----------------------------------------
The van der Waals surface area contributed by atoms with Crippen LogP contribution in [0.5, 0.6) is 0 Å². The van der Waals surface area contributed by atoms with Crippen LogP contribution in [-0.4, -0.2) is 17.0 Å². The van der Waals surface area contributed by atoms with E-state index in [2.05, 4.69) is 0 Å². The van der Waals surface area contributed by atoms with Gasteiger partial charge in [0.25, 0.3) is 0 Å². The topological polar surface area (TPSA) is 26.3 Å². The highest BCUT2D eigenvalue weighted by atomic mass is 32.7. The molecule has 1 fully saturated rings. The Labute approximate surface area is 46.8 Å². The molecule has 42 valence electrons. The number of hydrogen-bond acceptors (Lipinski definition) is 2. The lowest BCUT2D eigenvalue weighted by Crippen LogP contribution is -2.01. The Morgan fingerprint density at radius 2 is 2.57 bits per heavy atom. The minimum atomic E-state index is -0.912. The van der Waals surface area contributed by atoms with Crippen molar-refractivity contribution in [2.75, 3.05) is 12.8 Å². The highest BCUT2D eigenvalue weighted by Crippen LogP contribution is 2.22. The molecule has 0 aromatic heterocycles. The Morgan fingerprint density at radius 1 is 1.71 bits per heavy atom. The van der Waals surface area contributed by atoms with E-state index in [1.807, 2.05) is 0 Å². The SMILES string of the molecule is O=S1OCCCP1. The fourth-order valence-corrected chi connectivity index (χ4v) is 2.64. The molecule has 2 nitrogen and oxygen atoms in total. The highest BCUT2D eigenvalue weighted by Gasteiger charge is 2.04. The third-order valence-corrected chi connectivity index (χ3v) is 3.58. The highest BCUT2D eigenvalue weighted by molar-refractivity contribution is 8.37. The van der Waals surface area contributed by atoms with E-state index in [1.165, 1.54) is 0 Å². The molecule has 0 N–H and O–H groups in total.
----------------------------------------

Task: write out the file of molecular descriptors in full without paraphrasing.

The van der Waals surface area contributed by atoms with Crippen LogP contribution in [0.5, 0.6) is 0 Å². The van der Waals surface area contributed by atoms with Crippen LogP contribution in [-0.4, -0.2) is 17.0 Å². The van der Waals surface area contributed by atoms with E-state index in [2.05, 4.69) is 0 Å². The van der Waals surface area contributed by atoms with Gasteiger partial charge in [0.25, 0.3) is 0 Å². The topological polar surface area (TPSA) is 26.3 Å². The highest BCUT2D eigenvalue weighted by atomic mass is 32.7. The molecule has 1 fully saturated rings. The Labute approximate surface area is 46.8 Å². The molecule has 42 valence electrons. The number of hydrogen-bond acceptors (Lipinski definition) is 2. The lowest BCUT2D eigenvalue weighted by Crippen LogP contribution is -2.01. The Morgan fingerprint density at radius 2 is 2.57 bits per heavy atom. The minimum atomic E-state index is -0.912. The van der Waals surface area contributed by atoms with Crippen molar-refractivity contribution in [2.75, 3.05) is 12.8 Å². The highest BCUT2D eigenvalue weighted by Crippen LogP contribution is 2.22. The molecule has 0 aromatic heterocycles. The Morgan fingerprint density at radius 1 is 1.71 bits per heavy atom. The van der Waals surface area contributed by atoms with E-state index in [1.807, 2.05) is 0 Å². The SMILES string of the molecule is O=S1OCCCP1. The fourth-order valence-corrected chi connectivity index (χ4v) is 2.64. The molecule has 2 nitrogen and oxygen atoms in total. The highest BCUT2D eigenvalue weighted by Gasteiger charge is 2.04. The third-order valence-corrected chi connectivity index (χ3v) is 3.58. The highest BCUT2D eigenvalue weighted by molar-refractivity contribution is 8.37. The van der Waals surface area contributed by atoms with E-state index in [1.165, 1.54) is 0 Å². The molecule has 0 N–H and O–H groups in total.